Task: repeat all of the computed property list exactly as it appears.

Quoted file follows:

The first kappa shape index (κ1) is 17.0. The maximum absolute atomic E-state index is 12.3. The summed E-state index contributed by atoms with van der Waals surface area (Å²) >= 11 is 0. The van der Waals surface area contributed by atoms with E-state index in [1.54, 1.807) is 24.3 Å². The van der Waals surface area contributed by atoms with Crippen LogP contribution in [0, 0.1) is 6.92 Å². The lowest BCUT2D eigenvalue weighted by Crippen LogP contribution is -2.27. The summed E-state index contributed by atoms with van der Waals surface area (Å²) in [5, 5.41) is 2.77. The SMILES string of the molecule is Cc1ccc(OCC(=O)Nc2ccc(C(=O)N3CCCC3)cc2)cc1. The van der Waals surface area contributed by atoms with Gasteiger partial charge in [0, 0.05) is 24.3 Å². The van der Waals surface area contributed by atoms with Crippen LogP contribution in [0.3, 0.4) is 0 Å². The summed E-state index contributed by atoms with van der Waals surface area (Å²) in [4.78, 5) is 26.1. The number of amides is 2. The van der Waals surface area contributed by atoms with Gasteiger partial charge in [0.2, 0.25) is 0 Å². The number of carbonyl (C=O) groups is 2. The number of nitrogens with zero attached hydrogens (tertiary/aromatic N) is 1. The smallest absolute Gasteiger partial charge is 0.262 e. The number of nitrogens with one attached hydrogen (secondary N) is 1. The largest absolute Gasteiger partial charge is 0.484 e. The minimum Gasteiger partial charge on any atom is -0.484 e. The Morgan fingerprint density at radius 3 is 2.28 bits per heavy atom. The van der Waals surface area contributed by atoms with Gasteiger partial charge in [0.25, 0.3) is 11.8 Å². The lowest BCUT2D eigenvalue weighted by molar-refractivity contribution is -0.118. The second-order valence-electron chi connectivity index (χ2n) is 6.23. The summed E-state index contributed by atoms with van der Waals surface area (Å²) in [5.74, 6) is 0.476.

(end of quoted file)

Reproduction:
The first kappa shape index (κ1) is 17.0. The maximum absolute atomic E-state index is 12.3. The summed E-state index contributed by atoms with van der Waals surface area (Å²) >= 11 is 0. The van der Waals surface area contributed by atoms with E-state index in [1.54, 1.807) is 24.3 Å². The van der Waals surface area contributed by atoms with Crippen LogP contribution in [0, 0.1) is 6.92 Å². The lowest BCUT2D eigenvalue weighted by Crippen LogP contribution is -2.27. The summed E-state index contributed by atoms with van der Waals surface area (Å²) in [5, 5.41) is 2.77. The SMILES string of the molecule is Cc1ccc(OCC(=O)Nc2ccc(C(=O)N3CCCC3)cc2)cc1. The van der Waals surface area contributed by atoms with Gasteiger partial charge in [0, 0.05) is 24.3 Å². The van der Waals surface area contributed by atoms with Crippen LogP contribution in [0.3, 0.4) is 0 Å². The summed E-state index contributed by atoms with van der Waals surface area (Å²) in [4.78, 5) is 26.1. The number of amides is 2. The van der Waals surface area contributed by atoms with Gasteiger partial charge in [0.2, 0.25) is 0 Å². The number of carbonyl (C=O) groups is 2. The number of nitrogens with zero attached hydrogens (tertiary/aromatic N) is 1. The smallest absolute Gasteiger partial charge is 0.262 e. The number of nitrogens with one attached hydrogen (secondary N) is 1. The largest absolute Gasteiger partial charge is 0.484 e. The minimum Gasteiger partial charge on any atom is -0.484 e. The Morgan fingerprint density at radius 3 is 2.28 bits per heavy atom. The van der Waals surface area contributed by atoms with Gasteiger partial charge in [0.25, 0.3) is 11.8 Å². The lowest BCUT2D eigenvalue weighted by molar-refractivity contribution is -0.118. The second-order valence-electron chi connectivity index (χ2n) is 6.23. The summed E-state index contributed by atoms with van der Waals surface area (Å²) in [5.74, 6) is 0.476.